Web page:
By Rev. Dr. Mae Elise Cannon
If we are distressed, it is for your comfort and salvation; if we are comforted, it is for your comfort, which produces in you patient endurance of the same sufferings we suffer. And our hope for you is firm, because we know that just as you share in our sufferings, so also you share in our comfort. (2 Corinthians 1:6-7)
This week, I had the privilege of hosting a podcast with Oxfam America about the current civil war in Yemen. The effects of the conflict are severe, but Yemen does not often reach the front page of the news. The United Nations identified realities in Yemen as the “greatest humanitarian crisis of our day.” With more than two million displaced persons, more than 80 percent of Yemenis live below the poverty line. Since 2016, Yemen experienced the worst cholera outbreak in history. The conflict has caused poverty, food insecurity, a health crisis, and more than 17,000 deaths since 2015. There is great suffering in Yemen.
When we witness such a severe conflict, particularly one that is man-made, what does it mean to have Persistent Hope?
Hope is the desire or expectation for something not yet realized to happen or come to fruition. Suffering and brokenness are preconditions for hope. For as Romans 8:24 says, “Who hopes for what they already have?” Hope is the profound anticipation that one day the future reality can be different, better, whole, redeemed. Hope holds onto the belief that one day Yemen, the Middle East, and the world can be a place without war, violence, and suffering.
When discussing his recent visit to Yemen, Oxfam Humanitarian Policy Lead Scott Paul said that almost every Yemeni person he encountered said the same thing, “All I want is for the conflict to end.” The Yemeni people want peace. They hope for peace. They continue to hold onto the belief that one day, their future reality will be one without hunger and desperation and fear of violence, but one day peace will come.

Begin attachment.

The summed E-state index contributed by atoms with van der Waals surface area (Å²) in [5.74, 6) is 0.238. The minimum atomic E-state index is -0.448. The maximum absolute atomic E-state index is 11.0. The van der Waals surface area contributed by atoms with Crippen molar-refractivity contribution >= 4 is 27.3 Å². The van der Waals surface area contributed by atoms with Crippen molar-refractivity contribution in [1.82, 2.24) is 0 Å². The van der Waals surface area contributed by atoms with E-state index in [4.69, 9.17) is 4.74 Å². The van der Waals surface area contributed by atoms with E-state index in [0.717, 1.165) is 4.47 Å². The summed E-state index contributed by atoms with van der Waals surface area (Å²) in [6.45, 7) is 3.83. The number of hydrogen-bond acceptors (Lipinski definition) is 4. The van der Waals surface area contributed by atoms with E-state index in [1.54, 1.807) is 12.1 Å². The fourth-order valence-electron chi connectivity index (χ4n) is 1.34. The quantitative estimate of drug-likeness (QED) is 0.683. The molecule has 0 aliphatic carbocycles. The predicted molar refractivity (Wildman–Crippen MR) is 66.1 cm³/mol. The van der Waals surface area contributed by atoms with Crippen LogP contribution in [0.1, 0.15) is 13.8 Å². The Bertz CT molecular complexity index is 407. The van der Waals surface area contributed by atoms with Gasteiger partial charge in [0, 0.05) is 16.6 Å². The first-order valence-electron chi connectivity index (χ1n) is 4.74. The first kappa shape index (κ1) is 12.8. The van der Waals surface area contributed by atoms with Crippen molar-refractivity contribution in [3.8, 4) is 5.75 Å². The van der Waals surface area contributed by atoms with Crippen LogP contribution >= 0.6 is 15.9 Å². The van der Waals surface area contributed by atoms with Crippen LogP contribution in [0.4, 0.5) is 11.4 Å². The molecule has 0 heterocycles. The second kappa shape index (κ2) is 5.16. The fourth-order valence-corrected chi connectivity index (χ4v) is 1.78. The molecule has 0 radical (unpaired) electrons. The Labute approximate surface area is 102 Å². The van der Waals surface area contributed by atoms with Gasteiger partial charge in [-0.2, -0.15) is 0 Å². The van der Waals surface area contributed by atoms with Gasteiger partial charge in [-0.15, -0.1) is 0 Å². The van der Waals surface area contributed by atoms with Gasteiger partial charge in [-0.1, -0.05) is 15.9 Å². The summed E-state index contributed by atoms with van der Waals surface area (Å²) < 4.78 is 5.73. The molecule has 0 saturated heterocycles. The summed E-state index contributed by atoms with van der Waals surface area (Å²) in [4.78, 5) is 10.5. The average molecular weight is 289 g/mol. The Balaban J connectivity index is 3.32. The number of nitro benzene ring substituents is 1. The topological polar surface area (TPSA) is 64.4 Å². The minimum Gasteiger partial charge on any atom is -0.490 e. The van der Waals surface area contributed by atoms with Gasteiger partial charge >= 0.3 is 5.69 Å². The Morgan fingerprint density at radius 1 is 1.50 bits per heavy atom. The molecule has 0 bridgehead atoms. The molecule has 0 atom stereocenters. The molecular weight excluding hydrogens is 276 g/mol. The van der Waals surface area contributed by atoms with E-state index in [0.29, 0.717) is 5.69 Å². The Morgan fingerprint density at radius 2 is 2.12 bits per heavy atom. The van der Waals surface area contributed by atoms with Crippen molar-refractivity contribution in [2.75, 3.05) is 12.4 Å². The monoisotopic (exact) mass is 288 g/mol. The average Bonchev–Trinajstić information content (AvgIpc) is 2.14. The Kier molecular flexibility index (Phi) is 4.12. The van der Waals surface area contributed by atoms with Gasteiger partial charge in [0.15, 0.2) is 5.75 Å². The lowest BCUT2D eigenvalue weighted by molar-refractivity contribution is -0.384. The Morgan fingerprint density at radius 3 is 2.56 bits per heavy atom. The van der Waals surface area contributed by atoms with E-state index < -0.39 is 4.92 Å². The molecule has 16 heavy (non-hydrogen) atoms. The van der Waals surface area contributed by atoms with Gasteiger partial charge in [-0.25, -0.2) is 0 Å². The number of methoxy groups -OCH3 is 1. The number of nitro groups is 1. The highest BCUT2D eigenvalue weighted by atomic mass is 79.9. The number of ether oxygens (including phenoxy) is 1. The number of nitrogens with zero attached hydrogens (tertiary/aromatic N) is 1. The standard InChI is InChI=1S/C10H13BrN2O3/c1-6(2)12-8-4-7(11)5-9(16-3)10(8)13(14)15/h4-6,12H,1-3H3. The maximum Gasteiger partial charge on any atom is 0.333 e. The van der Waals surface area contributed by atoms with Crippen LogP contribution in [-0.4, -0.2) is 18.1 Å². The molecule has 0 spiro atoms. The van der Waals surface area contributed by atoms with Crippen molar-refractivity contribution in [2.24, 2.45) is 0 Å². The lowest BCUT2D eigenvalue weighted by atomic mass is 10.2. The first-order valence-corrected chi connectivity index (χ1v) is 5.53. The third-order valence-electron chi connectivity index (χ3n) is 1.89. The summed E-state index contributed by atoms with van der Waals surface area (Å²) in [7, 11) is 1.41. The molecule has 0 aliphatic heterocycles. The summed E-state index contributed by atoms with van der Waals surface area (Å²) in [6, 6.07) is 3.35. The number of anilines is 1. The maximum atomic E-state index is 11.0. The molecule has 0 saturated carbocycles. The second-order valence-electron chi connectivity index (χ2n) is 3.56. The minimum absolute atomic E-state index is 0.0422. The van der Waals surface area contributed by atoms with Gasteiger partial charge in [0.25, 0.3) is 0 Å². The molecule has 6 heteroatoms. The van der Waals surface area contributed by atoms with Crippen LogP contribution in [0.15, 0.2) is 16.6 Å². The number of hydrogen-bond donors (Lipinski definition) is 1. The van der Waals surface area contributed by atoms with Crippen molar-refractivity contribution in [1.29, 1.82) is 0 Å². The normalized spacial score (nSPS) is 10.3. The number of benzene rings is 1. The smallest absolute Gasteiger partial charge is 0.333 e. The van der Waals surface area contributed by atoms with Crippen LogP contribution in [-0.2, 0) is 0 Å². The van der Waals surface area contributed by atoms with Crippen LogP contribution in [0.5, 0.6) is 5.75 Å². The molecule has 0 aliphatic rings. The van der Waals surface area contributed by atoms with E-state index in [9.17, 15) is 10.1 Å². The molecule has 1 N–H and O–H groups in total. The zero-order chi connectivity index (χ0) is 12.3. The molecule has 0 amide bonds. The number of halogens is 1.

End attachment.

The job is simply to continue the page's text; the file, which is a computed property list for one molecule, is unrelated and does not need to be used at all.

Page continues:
Our work at Churches for Middle East Peace (CMEP) comes alongside of the people of Yemen in their hope for peace. But we do not enter into hope passively. Rather, we diligently work toward peace and engage in advocacy for justice. Persistent Hope inspires us, compels us, and keeps us engaged. We will remain steadfast in our hope for a different tomorrow.
Join us in praying for an end to the war in Yemen.
You are the creator of all things. Come with your mercy and grace. We ask for your intervention and power. Bring the violence of the civil war and the military conflict in Yemen to an end. Touch the hearts and minds of the people in Yemen, and wherever wars rage, that they might hold onto hope for a new tomorrow. Encourage their spirits that they may not despair. We pray for hope and courage as we work and wait for peace to come.